Analysis Of Elif Shafak's The Forty Rules Of Love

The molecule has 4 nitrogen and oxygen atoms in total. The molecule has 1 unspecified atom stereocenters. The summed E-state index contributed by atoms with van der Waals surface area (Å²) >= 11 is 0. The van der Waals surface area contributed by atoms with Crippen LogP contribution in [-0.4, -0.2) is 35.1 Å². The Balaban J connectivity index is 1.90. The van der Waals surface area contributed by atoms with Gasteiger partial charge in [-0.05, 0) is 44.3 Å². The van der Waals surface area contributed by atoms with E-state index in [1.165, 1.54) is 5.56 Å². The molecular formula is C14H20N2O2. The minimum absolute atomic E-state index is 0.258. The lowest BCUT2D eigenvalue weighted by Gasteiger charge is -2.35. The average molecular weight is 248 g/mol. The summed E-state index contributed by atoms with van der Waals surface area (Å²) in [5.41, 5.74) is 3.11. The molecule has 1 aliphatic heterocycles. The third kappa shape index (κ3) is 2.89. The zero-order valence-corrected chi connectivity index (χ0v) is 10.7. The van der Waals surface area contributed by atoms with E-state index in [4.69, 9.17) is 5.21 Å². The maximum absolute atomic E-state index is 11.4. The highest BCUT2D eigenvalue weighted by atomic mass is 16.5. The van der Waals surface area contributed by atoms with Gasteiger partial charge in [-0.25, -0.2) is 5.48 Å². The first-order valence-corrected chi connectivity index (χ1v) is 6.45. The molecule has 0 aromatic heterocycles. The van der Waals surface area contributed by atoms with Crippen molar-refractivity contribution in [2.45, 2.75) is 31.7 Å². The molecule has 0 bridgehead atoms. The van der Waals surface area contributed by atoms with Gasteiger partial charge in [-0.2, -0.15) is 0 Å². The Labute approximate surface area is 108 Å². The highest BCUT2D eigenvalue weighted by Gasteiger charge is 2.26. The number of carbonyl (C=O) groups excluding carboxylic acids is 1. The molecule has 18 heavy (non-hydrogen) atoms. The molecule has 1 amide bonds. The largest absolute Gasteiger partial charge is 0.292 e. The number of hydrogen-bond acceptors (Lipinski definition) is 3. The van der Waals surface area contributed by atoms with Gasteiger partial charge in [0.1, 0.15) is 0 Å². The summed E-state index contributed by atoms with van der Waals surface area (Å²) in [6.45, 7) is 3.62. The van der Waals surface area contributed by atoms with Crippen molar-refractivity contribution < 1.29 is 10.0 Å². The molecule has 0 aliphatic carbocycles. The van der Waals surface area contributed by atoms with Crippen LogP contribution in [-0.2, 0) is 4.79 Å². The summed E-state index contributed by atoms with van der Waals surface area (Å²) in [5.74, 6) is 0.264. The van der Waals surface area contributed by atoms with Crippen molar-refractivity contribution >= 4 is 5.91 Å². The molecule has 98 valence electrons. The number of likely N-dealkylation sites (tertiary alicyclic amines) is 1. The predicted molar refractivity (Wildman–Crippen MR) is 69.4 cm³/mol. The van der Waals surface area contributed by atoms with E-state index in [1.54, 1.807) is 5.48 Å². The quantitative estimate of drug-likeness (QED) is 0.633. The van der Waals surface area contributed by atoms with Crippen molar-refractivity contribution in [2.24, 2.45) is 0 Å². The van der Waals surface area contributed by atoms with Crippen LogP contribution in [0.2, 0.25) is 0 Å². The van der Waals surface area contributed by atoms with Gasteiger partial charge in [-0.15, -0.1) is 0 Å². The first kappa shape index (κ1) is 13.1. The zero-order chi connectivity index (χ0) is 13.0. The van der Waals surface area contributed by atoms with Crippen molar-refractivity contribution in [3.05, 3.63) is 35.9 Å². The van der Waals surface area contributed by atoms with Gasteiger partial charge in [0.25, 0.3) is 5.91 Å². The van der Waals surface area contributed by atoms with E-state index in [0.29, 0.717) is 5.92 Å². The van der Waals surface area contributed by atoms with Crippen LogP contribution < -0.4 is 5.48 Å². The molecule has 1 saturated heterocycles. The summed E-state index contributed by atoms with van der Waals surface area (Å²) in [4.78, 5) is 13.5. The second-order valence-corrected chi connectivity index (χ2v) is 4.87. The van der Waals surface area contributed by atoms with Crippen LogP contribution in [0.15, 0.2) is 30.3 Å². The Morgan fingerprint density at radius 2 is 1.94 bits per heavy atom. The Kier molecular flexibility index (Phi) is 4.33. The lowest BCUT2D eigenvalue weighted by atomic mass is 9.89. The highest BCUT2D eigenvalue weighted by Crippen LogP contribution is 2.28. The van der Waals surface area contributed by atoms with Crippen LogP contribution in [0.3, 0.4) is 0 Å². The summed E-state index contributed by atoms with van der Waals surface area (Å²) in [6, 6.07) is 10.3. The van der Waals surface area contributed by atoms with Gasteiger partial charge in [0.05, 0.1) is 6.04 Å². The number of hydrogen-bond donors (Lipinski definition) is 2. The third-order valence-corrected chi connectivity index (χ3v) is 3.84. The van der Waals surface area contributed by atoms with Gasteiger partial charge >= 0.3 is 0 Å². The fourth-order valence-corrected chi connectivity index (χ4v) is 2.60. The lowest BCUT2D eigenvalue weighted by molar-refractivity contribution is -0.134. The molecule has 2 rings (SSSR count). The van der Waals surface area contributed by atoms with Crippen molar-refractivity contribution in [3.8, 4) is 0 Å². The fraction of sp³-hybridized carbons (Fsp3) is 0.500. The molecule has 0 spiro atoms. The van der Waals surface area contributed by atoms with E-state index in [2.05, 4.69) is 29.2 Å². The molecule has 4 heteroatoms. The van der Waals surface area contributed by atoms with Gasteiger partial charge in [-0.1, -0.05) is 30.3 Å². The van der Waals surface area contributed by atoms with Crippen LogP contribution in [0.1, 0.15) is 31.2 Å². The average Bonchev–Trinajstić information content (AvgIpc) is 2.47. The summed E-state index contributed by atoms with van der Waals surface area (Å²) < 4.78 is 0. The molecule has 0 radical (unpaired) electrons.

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Elif Shafak is an award winning novelist and the most widely read women writer in Turkey. She writes in both English and Turkish. Her books have been translated into more than 30 languages. Critics have given her the title as “one of the most distinctive voices in contemporary Turkish and world literature". Shafak emphasizes the importance of cultural understanding in the 21st century. She believes that people who are concered with art must make use of this cosmopolitan energy. The most prominent and effective feature in her narrative style is the interfusion of Eastern and Western story telling traditions. Her works show her devotedness for history, philosophy, Sufism and subcultures. "The Forty Rules of Love" by Elif Shafak is a tale which whirls the reader 's mind, knowledge and imagination. The novel consists of two parallel narrations. The novel opens in contemporary time zone (21st century), in which an American house wife starts reading a book under the title "Sweet Blasphemy". This novel serves as the other narration in "The Forty rules of Love" which sets in the 13th century. This was the unstable and chaotic period in Turkey, prevailing with religious clashes, political instability and endless power strife. In the West Crusaders occupied Constantinople, this results in the partition of the Byzantine Empire. While, on the other hand of the globe, in East, Mongol armies expanded under the rule of Genghis Khan. In the midst of this time of crisis lived a Islamic

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